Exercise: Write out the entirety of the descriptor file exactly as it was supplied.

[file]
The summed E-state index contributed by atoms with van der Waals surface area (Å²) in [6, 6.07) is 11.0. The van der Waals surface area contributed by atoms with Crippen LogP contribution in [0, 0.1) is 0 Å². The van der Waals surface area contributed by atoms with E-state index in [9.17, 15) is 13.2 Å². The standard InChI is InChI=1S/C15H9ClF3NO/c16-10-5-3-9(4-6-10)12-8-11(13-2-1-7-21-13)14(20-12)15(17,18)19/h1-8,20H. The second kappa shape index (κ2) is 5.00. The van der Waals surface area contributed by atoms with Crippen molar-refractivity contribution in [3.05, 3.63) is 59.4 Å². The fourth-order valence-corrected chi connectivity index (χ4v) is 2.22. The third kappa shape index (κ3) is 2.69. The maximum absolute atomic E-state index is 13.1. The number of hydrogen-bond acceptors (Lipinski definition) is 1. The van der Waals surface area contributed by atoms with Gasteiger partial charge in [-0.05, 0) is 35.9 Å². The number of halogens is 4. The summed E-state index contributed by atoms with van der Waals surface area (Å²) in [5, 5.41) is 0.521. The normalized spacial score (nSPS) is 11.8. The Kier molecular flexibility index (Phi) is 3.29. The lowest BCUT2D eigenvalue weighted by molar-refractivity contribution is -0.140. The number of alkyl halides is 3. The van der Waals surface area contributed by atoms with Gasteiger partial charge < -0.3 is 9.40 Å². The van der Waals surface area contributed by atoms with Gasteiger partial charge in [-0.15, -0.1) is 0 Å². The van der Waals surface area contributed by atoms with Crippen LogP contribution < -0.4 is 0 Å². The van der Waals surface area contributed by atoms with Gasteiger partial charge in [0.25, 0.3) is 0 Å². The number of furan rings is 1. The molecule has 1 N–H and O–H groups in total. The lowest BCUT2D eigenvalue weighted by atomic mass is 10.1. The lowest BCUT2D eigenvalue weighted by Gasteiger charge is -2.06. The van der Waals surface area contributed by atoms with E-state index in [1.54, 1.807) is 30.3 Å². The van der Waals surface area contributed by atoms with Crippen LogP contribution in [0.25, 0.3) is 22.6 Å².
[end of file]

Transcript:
The summed E-state index contributed by atoms with van der Waals surface area (Å²) in [6, 6.07) is 11.0. The van der Waals surface area contributed by atoms with Crippen LogP contribution in [0, 0.1) is 0 Å². The van der Waals surface area contributed by atoms with E-state index in [9.17, 15) is 13.2 Å². The standard InChI is InChI=1S/C15H9ClF3NO/c16-10-5-3-9(4-6-10)12-8-11(13-2-1-7-21-13)14(20-12)15(17,18)19/h1-8,20H. The second kappa shape index (κ2) is 5.00. The van der Waals surface area contributed by atoms with Crippen molar-refractivity contribution in [3.05, 3.63) is 59.4 Å². The fourth-order valence-corrected chi connectivity index (χ4v) is 2.22. The third kappa shape index (κ3) is 2.69. The maximum absolute atomic E-state index is 13.1. The number of hydrogen-bond acceptors (Lipinski definition) is 1. The van der Waals surface area contributed by atoms with Gasteiger partial charge in [-0.05, 0) is 35.9 Å². The number of halogens is 4. The summed E-state index contributed by atoms with van der Waals surface area (Å²) in [5, 5.41) is 0.521. The normalized spacial score (nSPS) is 11.8. The Kier molecular flexibility index (Phi) is 3.29. The lowest BCUT2D eigenvalue weighted by molar-refractivity contribution is -0.140. The number of alkyl halides is 3. The van der Waals surface area contributed by atoms with Gasteiger partial charge < -0.3 is 9.40 Å². The van der Waals surface area contributed by atoms with Gasteiger partial charge in [-0.15, -0.1) is 0 Å². The van der Waals surface area contributed by atoms with Crippen LogP contribution < -0.4 is 0 Å². The van der Waals surface area contributed by atoms with Gasteiger partial charge in [0.25, 0.3) is 0 Å². The number of furan rings is 1. The molecule has 1 N–H and O–H groups in total. The lowest BCUT2D eigenvalue weighted by atomic mass is 10.1. The lowest BCUT2D eigenvalue weighted by Gasteiger charge is -2.06. The van der Waals surface area contributed by atoms with E-state index in [1.54, 1.807) is 30.3 Å². The van der Waals surface area contributed by atoms with Crippen LogP contribution in [0.25, 0.3) is 22.6 Å².